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Minnesota monk to deliver prestigious lecture in Washington

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Examining a Bible
Fr. Columba Stewart (left), Fr. Nageeb Michael and Walid Mourad exam a printed Bible at the Dominican Priory in Qaraqosh, Iraq, in 2014. Stewart will give the 2019 Jefferson Lecture in the Humanities.
Courtesy Hill Museum & Manuscript Library

A Benedictine monk and scholar at Minnesota’s St. John’s University will deliver a lecture Monday evening in Washington — a prestigious national honor for his work preserving historical religious texts.

Father Columba Stewart said he was "blown away" when he received the news in July that he had been selected to deliver the 2019 Jefferson Lecture in the Humanities.

Stewart is executive director of the Hill Museum and Manuscript Library at St. John’s in Collegeville, Minn. He's the first Minnesotan to be awarded the honor by the National Endowment for the Humanities.

The NEH calls the Jefferson Lecture "the highest honor the federal government bestows for distinguished intellectual achievement."

"It means a privileged opportunity to talk about the work we do at the Hill Museum and Manuscript Library," he said. "To make a plea for mutual understanding, for taking the time to learn about people who seem to be different than us in religion and ways of thinking and politics. I think that's a message we need to hear."

Past Jefferson Lecturers include Toni Morrison, Arthur Miller, Ken Burns and Henry Louis Gates Jr.

Examining manuscripts
When manuscripts arrive for digitization, preliminary examinations are made to assess the condition of the items and their ability to withstand digitization.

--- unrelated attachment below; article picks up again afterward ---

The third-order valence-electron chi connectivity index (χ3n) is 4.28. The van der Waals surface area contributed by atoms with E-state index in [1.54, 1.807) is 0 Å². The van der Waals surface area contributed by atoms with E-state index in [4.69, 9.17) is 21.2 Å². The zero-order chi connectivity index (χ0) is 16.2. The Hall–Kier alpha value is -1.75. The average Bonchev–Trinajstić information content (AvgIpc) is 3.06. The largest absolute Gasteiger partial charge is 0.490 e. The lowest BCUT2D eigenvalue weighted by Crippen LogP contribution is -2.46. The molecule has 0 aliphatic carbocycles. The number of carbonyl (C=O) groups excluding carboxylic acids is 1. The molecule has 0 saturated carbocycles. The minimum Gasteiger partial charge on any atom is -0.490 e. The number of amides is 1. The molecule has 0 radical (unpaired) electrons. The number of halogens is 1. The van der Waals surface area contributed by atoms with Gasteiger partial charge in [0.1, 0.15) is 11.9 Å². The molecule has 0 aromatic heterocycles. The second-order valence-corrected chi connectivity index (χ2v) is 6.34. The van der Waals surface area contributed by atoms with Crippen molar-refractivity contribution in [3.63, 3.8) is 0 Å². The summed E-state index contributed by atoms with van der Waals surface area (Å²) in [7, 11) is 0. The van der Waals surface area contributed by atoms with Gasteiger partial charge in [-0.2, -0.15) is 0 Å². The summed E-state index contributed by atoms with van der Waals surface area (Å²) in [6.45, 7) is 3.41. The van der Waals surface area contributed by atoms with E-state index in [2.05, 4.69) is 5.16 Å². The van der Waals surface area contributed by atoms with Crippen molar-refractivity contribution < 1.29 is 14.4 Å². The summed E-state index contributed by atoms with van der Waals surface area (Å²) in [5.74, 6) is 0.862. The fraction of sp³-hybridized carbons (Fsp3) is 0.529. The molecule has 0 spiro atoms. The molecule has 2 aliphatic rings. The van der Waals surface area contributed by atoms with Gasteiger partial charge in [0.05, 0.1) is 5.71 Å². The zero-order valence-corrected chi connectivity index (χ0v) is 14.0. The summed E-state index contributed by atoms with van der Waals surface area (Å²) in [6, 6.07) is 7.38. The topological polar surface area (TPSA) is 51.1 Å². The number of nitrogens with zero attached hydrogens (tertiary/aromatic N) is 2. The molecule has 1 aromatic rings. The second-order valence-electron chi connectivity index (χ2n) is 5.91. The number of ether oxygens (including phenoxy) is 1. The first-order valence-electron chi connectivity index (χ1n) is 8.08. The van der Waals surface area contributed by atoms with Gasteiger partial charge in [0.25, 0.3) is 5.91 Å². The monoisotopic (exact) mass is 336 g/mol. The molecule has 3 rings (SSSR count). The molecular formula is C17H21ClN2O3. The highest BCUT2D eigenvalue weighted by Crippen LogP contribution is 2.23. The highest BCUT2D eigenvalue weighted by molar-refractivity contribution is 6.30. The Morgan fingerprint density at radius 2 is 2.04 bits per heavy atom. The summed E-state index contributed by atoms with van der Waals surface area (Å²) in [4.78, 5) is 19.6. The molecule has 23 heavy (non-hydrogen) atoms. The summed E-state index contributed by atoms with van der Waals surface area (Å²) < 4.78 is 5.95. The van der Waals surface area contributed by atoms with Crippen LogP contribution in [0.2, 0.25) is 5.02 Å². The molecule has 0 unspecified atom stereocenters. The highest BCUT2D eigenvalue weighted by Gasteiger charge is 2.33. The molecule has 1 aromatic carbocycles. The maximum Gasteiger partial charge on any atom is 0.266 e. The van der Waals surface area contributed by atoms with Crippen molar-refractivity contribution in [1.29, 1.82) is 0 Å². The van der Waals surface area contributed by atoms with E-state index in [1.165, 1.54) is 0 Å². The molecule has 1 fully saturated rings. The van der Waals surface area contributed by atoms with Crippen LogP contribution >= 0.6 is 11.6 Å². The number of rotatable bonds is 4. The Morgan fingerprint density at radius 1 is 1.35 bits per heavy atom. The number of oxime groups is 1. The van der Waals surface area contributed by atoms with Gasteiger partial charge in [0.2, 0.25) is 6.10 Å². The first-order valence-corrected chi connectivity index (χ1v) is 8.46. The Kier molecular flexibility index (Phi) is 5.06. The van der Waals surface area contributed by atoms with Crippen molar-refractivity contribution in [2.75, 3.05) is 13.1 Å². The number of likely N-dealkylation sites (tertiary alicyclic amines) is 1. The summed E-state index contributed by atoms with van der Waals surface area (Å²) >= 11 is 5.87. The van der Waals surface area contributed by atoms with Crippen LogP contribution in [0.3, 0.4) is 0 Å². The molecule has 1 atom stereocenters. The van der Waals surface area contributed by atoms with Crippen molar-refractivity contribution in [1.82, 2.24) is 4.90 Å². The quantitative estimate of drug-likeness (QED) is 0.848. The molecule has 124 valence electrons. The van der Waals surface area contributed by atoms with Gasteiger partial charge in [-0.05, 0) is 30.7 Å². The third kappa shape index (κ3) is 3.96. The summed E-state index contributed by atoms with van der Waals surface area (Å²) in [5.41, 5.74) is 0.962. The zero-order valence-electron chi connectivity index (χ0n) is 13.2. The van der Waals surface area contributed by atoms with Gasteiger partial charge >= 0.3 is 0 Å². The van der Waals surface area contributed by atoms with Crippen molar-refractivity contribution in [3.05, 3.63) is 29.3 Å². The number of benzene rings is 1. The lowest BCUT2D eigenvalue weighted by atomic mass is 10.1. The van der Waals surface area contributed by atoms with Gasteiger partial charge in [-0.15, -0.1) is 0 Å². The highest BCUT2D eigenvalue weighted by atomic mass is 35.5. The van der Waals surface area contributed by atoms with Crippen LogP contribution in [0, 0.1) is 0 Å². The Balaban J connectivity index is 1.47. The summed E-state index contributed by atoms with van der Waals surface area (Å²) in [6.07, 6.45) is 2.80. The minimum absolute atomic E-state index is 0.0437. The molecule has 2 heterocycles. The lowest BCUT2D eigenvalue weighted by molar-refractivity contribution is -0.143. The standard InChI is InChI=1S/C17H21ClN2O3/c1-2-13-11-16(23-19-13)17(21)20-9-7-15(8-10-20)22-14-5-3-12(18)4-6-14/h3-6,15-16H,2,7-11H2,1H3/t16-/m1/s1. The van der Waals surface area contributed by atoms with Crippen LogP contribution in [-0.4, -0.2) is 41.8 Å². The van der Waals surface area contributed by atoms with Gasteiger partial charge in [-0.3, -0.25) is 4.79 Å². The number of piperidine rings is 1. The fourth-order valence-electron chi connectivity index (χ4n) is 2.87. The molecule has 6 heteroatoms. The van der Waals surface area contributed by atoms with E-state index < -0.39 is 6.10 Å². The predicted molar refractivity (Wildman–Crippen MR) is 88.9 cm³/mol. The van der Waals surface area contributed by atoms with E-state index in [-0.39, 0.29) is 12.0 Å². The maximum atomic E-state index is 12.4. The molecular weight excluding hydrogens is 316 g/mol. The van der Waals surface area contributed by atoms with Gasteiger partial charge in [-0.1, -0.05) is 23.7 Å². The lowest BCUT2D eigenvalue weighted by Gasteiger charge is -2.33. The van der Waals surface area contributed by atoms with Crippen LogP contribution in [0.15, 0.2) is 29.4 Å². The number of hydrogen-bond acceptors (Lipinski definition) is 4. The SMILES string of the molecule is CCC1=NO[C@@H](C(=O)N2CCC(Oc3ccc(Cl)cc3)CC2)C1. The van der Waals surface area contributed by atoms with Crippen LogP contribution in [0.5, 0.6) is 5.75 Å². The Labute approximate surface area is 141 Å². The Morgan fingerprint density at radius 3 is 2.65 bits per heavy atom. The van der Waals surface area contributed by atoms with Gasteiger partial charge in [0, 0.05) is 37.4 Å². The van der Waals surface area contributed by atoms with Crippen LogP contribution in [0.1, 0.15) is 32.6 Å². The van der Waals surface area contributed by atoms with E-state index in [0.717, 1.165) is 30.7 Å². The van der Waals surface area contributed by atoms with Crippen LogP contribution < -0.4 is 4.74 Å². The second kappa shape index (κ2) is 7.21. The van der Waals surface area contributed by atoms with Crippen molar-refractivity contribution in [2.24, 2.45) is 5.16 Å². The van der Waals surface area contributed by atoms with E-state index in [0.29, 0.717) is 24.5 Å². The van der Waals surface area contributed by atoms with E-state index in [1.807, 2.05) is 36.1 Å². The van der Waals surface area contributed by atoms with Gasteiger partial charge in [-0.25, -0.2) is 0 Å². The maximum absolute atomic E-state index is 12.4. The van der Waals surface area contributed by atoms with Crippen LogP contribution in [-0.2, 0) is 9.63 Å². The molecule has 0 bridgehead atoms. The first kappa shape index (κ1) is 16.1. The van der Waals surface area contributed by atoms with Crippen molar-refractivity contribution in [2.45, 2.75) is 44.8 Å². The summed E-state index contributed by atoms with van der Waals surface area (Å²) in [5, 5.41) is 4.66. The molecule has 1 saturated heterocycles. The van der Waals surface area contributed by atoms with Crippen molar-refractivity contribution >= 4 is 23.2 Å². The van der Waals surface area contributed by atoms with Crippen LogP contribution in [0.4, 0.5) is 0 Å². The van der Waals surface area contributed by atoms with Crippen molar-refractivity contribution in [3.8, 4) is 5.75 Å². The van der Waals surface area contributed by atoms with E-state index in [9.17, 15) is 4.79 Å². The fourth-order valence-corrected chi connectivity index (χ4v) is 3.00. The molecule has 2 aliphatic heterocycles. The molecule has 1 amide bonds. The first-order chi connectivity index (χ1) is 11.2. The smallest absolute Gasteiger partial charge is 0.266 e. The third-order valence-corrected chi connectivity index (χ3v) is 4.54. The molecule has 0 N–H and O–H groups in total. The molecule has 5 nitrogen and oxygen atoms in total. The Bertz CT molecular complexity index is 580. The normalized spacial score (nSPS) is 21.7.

Courtesy Hill Museum & Manuscript Library

The Hill Museum's preservation projects began in the 1960s with Benedictine manuscripts, but expanded to include other religious texts. Since becoming its executive director in 2003, Stewart has traveled all over the world to document texts from medieval to early modern periods.

"Many of the texts that are in these handwritten books have never been printed, never been put online," Stewart said. "We’re discovering new texts, we’re discovering new authors [and] we’re discovering new insights into how communities interacted."

Going forward, Stewart said he hopes to continue his work and locate previously undocumented manuscripts in areas such as the Middle East and Africa. But to gain access to those communities, Stewart said, he and his colleagues must cultivate relationships to avoid exploiting cultures for their resources.

“Very often these people have seen foreigners come and go [and] take their things,” Stewart said. “Sometimes it does take time so we’re patient, we keep talking and we hope that at some point we can actually find an open door.”

Stewart will give the lecture, titled “Cultural Heritage Present and Future: A Benedictine Monk’s Long View,” at the Warner Theatre in Washington D.C. at 6:30 p.m. Central time. The lecture is free and will be streamed on the NEH’s website.